export PATH=${PATH}:${ORACLE_HOME}/bin

Now use the Oracle sqlplus command-line utility to alter a setting that disables local-only access to Apex. Below is the command to run:

$ sqlplus system@xe
Enter password: SYSTEM_password


Now that I could access the Apex webapp ( that is installed with Oracle XE and I was able to use Apex create a user for myself. After this, I could access Oracle XE from MacOS X.

This setup has been working very well for me until today. For no apparent reason, the networking in JeOS went flaky and I could not access the outside world at all. I switched between NAT and host-only networking in VMWare multiple times, rebooting the VM each time - no dice. I upgraded to the latest VMWare Fusion - no dice. I could SSH into the VM from MacOS but that was it. No commands from JeOS would reach the outside world. So on a whim, I reran the vmware-install.pl script again and after that the networking seems to work again. I still have no idea why this happened which is a bit troubling. I don't want to just blindly keep running the install script again with no idea why it's fixing this networking issue.


I guess the networking issue is common enough that Fusion provides a script to restart everything underneath of Fusion, e.g.:

/Library/Application\ Support/VMware\ Fusion/boot.sh --restart

Also, there's a good document available for Understanding Networking in VMware Fusion if you're interested. It's brief and to the point.

07 May 2009

SpringSource Tool Suite Now Available For FREE!

Last week in Amsterdam, at the SpringOne EU conference, it was announced that the SpringSource Tool Suite (STS) is now available for FREE! I was very pleased that we made this move as STS is an excellent set of Eclipse-based development tools that can make your Java development much more productive.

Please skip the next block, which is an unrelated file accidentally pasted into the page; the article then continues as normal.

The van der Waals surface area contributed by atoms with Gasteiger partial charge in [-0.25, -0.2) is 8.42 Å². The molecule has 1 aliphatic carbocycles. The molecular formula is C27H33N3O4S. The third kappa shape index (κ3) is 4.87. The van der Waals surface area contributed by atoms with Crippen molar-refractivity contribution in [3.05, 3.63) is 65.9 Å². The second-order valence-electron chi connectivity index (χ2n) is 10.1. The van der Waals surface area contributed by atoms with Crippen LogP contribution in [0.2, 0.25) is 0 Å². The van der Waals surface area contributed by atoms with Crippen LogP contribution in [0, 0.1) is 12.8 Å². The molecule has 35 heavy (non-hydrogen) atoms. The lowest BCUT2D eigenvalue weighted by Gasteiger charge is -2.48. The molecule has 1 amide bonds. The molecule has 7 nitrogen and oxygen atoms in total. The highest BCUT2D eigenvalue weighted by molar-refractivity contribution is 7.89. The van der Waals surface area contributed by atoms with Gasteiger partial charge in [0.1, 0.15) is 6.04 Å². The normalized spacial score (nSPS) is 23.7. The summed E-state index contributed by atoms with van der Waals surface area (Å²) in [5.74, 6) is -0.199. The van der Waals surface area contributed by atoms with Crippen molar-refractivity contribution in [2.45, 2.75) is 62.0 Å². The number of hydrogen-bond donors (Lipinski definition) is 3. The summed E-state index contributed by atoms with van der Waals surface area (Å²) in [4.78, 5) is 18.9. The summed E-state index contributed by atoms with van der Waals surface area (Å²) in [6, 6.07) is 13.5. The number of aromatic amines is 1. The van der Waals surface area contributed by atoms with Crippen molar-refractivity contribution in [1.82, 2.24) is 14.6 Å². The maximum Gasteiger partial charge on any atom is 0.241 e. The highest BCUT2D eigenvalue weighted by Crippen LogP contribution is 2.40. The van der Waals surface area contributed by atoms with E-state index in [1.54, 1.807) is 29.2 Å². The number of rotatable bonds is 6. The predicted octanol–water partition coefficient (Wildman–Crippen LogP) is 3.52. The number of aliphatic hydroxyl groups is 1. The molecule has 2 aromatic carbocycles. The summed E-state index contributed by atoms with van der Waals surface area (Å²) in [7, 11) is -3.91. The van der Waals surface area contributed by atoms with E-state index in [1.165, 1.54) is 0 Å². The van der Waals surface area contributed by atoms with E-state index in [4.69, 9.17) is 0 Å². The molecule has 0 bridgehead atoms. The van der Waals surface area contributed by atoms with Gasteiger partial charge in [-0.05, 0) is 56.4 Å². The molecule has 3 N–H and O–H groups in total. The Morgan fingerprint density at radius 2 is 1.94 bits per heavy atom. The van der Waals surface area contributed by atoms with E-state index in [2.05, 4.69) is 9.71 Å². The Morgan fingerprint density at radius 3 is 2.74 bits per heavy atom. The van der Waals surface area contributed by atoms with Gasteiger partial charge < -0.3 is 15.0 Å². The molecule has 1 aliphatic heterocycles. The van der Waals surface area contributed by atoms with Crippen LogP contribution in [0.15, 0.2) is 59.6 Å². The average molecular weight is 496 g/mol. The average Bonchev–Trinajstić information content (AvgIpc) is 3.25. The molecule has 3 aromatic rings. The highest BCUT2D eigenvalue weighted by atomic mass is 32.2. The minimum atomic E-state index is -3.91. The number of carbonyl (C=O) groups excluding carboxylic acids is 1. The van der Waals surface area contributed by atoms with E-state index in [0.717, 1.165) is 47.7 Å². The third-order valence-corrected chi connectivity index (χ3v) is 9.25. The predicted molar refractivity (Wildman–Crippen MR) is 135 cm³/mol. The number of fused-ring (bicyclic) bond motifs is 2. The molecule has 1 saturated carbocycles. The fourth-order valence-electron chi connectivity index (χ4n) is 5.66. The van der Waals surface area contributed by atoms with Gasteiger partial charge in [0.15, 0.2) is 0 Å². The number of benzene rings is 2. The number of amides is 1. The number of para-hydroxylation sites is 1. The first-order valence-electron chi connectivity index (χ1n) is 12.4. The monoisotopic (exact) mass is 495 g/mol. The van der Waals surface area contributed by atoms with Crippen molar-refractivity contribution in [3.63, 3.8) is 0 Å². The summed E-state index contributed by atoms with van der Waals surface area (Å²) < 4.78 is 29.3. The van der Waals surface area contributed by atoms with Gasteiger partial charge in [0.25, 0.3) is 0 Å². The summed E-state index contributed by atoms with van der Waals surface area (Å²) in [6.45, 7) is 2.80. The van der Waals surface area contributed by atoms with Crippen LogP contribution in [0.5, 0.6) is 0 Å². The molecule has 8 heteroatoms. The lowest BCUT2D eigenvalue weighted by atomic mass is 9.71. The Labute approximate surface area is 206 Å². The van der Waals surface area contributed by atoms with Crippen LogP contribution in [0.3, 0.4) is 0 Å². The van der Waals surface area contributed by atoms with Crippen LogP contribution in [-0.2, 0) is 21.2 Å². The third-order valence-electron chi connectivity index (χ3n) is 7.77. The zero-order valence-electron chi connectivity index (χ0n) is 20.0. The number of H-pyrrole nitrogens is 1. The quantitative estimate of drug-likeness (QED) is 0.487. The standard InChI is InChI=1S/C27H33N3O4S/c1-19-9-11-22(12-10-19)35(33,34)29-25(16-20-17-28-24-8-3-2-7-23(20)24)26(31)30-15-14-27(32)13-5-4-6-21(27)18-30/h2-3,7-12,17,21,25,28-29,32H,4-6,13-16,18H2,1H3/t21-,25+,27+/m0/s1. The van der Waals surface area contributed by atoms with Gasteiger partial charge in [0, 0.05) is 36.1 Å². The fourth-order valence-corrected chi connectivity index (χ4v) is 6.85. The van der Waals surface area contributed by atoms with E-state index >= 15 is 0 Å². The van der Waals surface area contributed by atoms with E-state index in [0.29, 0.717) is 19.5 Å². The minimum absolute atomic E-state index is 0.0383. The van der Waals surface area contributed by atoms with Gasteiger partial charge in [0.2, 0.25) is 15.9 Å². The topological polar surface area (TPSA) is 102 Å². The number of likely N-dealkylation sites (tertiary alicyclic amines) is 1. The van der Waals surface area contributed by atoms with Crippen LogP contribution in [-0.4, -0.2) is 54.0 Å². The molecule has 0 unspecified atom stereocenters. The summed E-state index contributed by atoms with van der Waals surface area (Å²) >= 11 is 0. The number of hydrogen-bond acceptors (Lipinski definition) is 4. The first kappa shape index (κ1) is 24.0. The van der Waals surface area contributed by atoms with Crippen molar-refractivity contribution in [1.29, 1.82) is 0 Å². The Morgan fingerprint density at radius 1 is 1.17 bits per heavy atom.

If you use Eclipse for your Java development and you use the Spring Framework, then you should really take STS for a spin. It's just like using the Eclipse you know and love but with many added features to make your development more productive. Download the SpringSource Tool Suite now!

I also saw many great talks at SpringOne EU that showcased STS via demos using it. Here is a partial list of some that I saw:

One of the demos that stands out in my mind was delivered by Adrian Colyer during his keynote on day two that utilized many technologies. But the thing I remember the most (and wish that I had more time to play with) was the use of the AWS Toolkit for Eclipse and Chris Richardson's Cloud Foundry, both for working with app deployment and monitoring in the cloud. The ease with which Adrian deployed apps to Amazon EC2 and was able to monitor them were amazing. I say it was amazing because I started working with Amazon EC2 from the command line before any such polished tools were available. It is really great to see the ever-increasing ease of working with cloud-based platforms. If you haven't checked out these two tools and you work with Amazon EC2, I highly encourage you to take some time to do so. Coupled with STS, they will make your life much, much easier.

I have to say it is very cool to see the products all come together like this. It's also awesome to watch demos delivered by folks who know each tool so well. It makes me wish that we had more face-to-face meetings so that I could sponge more of the product knowledge from folks!

03 April 2009

Apache ActiveMQ at SpringOne EU